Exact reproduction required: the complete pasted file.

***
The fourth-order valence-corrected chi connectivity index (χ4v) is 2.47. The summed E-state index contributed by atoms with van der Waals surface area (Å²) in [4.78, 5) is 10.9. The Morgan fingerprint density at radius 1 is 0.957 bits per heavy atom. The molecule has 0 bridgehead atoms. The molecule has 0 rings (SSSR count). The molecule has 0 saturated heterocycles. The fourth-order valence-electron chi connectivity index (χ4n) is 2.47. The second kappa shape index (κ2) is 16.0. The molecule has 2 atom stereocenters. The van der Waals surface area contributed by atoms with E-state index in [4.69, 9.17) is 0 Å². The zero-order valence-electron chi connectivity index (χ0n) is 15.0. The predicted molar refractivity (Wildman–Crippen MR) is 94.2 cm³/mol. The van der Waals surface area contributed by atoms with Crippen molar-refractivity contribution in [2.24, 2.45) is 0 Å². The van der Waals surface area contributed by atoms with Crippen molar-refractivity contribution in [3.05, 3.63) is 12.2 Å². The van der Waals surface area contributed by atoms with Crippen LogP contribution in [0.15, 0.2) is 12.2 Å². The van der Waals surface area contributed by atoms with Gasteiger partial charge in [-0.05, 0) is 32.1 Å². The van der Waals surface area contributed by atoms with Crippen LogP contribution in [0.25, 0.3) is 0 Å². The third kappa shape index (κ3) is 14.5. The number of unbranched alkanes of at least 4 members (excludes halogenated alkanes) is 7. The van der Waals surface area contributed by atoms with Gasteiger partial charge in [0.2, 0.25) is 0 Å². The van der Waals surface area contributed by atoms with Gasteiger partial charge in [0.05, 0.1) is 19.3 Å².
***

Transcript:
The fourth-order valence-corrected chi connectivity index (χ4v) is 2.47. The summed E-state index contributed by atoms with van der Waals surface area (Å²) in [4.78, 5) is 10.9. The Morgan fingerprint density at radius 1 is 0.957 bits per heavy atom. The molecule has 0 bridgehead atoms. The molecule has 0 rings (SSSR count). The molecule has 0 saturated heterocycles. The fourth-order valence-electron chi connectivity index (χ4n) is 2.47. The second kappa shape index (κ2) is 16.0. The molecule has 2 atom stereocenters. The van der Waals surface area contributed by atoms with E-state index in [4.69, 9.17) is 0 Å². The zero-order valence-electron chi connectivity index (χ0n) is 15.0. The predicted molar refractivity (Wildman–Crippen MR) is 94.2 cm³/mol. The van der Waals surface area contributed by atoms with Crippen molar-refractivity contribution in [2.24, 2.45) is 0 Å². The van der Waals surface area contributed by atoms with Crippen molar-refractivity contribution in [3.05, 3.63) is 12.2 Å². The van der Waals surface area contributed by atoms with Crippen LogP contribution in [0.15, 0.2) is 12.2 Å². The van der Waals surface area contributed by atoms with Gasteiger partial charge in [-0.05, 0) is 32.1 Å². The van der Waals surface area contributed by atoms with Crippen LogP contribution in [0.25, 0.3) is 0 Å². The third kappa shape index (κ3) is 14.5. The number of unbranched alkanes of at least 4 members (excludes halogenated alkanes) is 7. The van der Waals surface area contributed by atoms with Gasteiger partial charge in [0.2, 0.25) is 0 Å². The van der Waals surface area contributed by atoms with Gasteiger partial charge in [0.05, 0.1) is 19.3 Å².